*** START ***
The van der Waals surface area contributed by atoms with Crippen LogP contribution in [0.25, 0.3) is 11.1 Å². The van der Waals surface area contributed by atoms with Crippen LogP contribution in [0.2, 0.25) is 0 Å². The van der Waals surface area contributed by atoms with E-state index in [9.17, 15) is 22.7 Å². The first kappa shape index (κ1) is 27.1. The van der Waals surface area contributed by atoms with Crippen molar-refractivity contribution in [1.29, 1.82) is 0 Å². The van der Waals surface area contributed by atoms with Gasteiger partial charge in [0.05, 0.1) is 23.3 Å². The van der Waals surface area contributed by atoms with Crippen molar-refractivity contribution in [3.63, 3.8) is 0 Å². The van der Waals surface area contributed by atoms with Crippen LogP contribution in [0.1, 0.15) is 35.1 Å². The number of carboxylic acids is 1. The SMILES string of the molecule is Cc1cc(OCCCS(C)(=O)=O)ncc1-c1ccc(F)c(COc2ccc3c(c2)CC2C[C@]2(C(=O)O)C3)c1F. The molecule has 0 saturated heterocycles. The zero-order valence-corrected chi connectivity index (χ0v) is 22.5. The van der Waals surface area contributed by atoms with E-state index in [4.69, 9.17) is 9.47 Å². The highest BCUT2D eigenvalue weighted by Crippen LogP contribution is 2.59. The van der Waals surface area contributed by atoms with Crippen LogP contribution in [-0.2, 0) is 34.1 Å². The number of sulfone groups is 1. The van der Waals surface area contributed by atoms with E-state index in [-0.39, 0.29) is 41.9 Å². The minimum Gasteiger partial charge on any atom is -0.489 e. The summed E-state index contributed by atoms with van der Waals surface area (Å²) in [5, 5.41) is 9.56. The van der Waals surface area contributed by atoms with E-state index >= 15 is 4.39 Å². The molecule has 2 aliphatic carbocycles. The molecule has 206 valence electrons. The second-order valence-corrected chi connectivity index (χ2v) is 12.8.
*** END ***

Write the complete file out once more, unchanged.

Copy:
The van der Waals surface area contributed by atoms with Crippen LogP contribution in [0.25, 0.3) is 11.1 Å². The van der Waals surface area contributed by atoms with Crippen LogP contribution in [0.2, 0.25) is 0 Å². The van der Waals surface area contributed by atoms with E-state index in [9.17, 15) is 22.7 Å². The first kappa shape index (κ1) is 27.1. The van der Waals surface area contributed by atoms with Crippen molar-refractivity contribution in [1.29, 1.82) is 0 Å². The van der Waals surface area contributed by atoms with Gasteiger partial charge in [0.05, 0.1) is 23.3 Å². The van der Waals surface area contributed by atoms with Crippen molar-refractivity contribution in [3.63, 3.8) is 0 Å². The van der Waals surface area contributed by atoms with Crippen LogP contribution in [0.1, 0.15) is 35.1 Å². The number of carboxylic acids is 1. The SMILES string of the molecule is Cc1cc(OCCCS(C)(=O)=O)ncc1-c1ccc(F)c(COc2ccc3c(c2)CC2C[C@]2(C(=O)O)C3)c1F. The molecule has 0 saturated heterocycles. The zero-order valence-corrected chi connectivity index (χ0v) is 22.5. The van der Waals surface area contributed by atoms with E-state index in [4.69, 9.17) is 9.47 Å². The highest BCUT2D eigenvalue weighted by Crippen LogP contribution is 2.59. The van der Waals surface area contributed by atoms with Crippen LogP contribution in [-0.2, 0) is 34.1 Å². The number of sulfone groups is 1. The van der Waals surface area contributed by atoms with E-state index in [-0.39, 0.29) is 41.9 Å². The minimum Gasteiger partial charge on any atom is -0.489 e. The summed E-state index contributed by atoms with van der Waals surface area (Å²) in [5, 5.41) is 9.56. The van der Waals surface area contributed by atoms with E-state index >= 15 is 4.39 Å². The molecule has 2 aliphatic carbocycles. The molecule has 206 valence electrons. The second-order valence-corrected chi connectivity index (χ2v) is 12.8.